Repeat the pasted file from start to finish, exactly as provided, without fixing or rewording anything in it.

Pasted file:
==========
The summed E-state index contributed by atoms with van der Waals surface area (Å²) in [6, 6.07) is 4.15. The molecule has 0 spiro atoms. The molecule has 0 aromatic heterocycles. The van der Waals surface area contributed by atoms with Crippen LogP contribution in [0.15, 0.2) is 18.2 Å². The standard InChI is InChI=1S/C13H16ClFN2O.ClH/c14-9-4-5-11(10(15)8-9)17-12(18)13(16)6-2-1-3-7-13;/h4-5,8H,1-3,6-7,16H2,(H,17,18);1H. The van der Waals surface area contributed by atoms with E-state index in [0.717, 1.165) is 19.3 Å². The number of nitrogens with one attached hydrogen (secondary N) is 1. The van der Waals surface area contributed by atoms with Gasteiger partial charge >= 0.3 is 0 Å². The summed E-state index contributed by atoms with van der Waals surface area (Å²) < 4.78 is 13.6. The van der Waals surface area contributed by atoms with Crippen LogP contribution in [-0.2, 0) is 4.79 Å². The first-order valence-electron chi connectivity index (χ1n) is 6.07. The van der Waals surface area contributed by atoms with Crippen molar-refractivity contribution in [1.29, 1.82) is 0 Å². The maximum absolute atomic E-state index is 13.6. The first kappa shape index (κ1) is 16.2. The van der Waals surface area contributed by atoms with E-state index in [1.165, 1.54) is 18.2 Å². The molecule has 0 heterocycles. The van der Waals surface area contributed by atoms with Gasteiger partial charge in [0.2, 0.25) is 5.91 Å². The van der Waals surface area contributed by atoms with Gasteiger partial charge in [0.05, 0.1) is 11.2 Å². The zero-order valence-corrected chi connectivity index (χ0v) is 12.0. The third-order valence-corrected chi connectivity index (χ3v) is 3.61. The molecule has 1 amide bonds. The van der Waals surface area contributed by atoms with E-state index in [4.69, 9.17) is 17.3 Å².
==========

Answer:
The summed E-state index contributed by atoms with van der Waals surface area (Å²) in [6, 6.07) is 4.15. The molecule has 0 spiro atoms. The molecule has 0 aromatic heterocycles. The van der Waals surface area contributed by atoms with Crippen LogP contribution in [0.15, 0.2) is 18.2 Å². The standard InChI is InChI=1S/C13H16ClFN2O.ClH/c14-9-4-5-11(10(15)8-9)17-12(18)13(16)6-2-1-3-7-13;/h4-5,8H,1-3,6-7,16H2,(H,17,18);1H. The van der Waals surface area contributed by atoms with E-state index in [0.717, 1.165) is 19.3 Å². The number of nitrogens with one attached hydrogen (secondary N) is 1. The van der Waals surface area contributed by atoms with Gasteiger partial charge >= 0.3 is 0 Å². The summed E-state index contributed by atoms with van der Waals surface area (Å²) < 4.78 is 13.6. The van der Waals surface area contributed by atoms with Crippen LogP contribution in [-0.2, 0) is 4.79 Å². The first-order valence-electron chi connectivity index (χ1n) is 6.07. The van der Waals surface area contributed by atoms with Crippen molar-refractivity contribution in [1.29, 1.82) is 0 Å². The maximum absolute atomic E-state index is 13.6. The first kappa shape index (κ1) is 16.2. The van der Waals surface area contributed by atoms with E-state index in [1.165, 1.54) is 18.2 Å². The molecule has 0 heterocycles. The van der Waals surface area contributed by atoms with Gasteiger partial charge in [0.2, 0.25) is 5.91 Å². The van der Waals surface area contributed by atoms with Gasteiger partial charge in [0.05, 0.1) is 11.2 Å². The zero-order valence-corrected chi connectivity index (χ0v) is 12.0. The third-order valence-corrected chi connectivity index (χ3v) is 3.61. The molecule has 1 amide bonds. The van der Waals surface area contributed by atoms with E-state index in [4.69, 9.17) is 17.3 Å².